Many governments are considering taxing digital financial services (DFS), but to tax them properly we need to understand what enables or prevents people using DFS, and what impact DFS usage has. Our Evidence Gap Map (EGM) brings together all the evidence-based research available on these enablers, barriers and impacts.

An EGM serves to pinpoint where evidence is present and where gaps persist. The evidence is mapped by topic, in a visually intuitive way. This allows you to easily identify the most relevant and robust sources of evidence for your topic of interest.

The Interactive Maps

You can navigate two interactive maps of the evidence:

1. A combined map of high-confidence and medium-confidence studies at a high level of generality. In this map, green boxes indicate high confidence studies while blue boxes indicate medium confidence studies.

Digital Financial Services Enablers and Impacts: High and Medium Confidence Studies


2. A map of only high-confidence studies, at a detailed level (blue boxes only).

DFS Enablers and Impacts: High confidence only


What the EGM does:

The horizontal axis shows different enablers, barriers, and impacts of DFS, while the vertical axis is what DFS are used for (e.g. making payments, savings, etc.). Clicking on a box brings up a panel with details on each study that contains evidence on a particular enabler/barrier/impact type and use case.

What the EGM does not do:

The presence of evidence does not imply that the evidence is positive, negative, or conclusive in any way. For this, users must read the original study.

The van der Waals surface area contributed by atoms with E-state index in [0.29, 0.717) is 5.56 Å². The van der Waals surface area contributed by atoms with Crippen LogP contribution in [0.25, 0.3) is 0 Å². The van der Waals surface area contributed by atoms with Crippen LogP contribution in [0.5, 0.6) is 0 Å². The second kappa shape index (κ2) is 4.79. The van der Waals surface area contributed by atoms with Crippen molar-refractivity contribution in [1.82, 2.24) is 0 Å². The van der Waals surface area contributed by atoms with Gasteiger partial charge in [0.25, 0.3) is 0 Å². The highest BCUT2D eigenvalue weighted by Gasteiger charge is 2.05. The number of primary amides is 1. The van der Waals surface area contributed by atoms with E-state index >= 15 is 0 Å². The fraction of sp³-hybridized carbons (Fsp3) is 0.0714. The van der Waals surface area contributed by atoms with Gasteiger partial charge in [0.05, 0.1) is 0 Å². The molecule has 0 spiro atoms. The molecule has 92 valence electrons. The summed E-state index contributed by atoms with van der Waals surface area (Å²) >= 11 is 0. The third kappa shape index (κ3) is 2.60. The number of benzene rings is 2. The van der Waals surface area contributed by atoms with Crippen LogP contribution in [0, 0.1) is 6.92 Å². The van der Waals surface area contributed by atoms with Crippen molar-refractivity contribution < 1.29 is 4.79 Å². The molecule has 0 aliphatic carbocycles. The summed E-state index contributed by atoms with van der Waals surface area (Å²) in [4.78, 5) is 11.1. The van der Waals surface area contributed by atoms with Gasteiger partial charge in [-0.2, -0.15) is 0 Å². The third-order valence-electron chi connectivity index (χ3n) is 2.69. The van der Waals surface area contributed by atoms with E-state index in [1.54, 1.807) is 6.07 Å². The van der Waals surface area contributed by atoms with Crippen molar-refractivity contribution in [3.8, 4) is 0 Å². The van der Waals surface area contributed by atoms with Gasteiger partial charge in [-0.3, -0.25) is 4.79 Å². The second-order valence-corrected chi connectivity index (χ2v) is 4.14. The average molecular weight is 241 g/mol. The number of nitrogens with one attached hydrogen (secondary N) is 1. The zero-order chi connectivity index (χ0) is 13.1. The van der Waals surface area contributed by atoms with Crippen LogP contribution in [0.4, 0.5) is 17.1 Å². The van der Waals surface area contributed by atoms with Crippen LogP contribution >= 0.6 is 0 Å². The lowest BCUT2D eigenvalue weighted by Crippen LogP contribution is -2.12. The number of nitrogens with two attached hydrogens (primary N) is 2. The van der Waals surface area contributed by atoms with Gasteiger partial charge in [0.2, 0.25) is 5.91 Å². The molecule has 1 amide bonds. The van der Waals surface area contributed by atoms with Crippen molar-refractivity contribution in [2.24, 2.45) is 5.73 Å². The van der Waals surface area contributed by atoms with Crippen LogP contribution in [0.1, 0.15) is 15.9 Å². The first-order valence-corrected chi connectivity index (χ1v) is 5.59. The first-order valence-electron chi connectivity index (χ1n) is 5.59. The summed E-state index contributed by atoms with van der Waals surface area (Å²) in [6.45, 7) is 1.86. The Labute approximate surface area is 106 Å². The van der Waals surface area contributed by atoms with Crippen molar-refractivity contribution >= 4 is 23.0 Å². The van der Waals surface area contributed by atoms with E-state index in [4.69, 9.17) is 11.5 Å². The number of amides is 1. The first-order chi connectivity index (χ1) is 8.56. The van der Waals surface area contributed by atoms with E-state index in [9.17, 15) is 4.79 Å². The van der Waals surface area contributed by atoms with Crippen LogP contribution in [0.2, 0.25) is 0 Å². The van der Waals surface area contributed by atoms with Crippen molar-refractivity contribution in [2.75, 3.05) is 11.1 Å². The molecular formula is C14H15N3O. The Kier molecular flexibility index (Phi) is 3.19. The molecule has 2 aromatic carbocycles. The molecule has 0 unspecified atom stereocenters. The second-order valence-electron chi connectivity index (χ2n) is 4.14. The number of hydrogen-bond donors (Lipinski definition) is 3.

Full Report

Our full report on the Evidence Gap Map includes more explanation of the methodology, theoretical foundations, and findings. We are grateful to the EPPI-Mapper platform for hosting our EGM.


Philip Mader

Philip Mader is a Research Fellow at the Institute of Development Studies and works with the ICTD's DIGITAX programme. His research areas include political economy, finance and development, youth employment, financialisation, financial inclusion and, more broadly, market-oriented interventions in development.

Maren Duvendack

Maren Duvendack is Professor of Evaluation in Economics at the School of International Development at the University of East Anglia.

Adrienne Lees

Adrienne Lees is a Doctoral Fellow at ICTD, working primarily on projects relating to tax administration and compliance, and on the DIGITAX programme. She has completed an ODI Fellowship in the Tax Policy Department at the Ministry of Finance, Planning and Economic Development in Uganda. Adrienne holds an MSc in Economics for Development from the University of Oxford and is completing her PhD in Economics at the University of Sussex.

Aurelie Larquemin

Aurelie Larquemin is an independent researcher and consultant specialised in financial inclusion and evaluation. She is also a PhD candidate in International Development at the University of Bath.

Keir Macdonald

Keir Macdonald is a Research Officer at the Institute of Development Studies in the Business, Markets and State research cluster. His focus is on researching financial inclusion, development finance, and impact investment.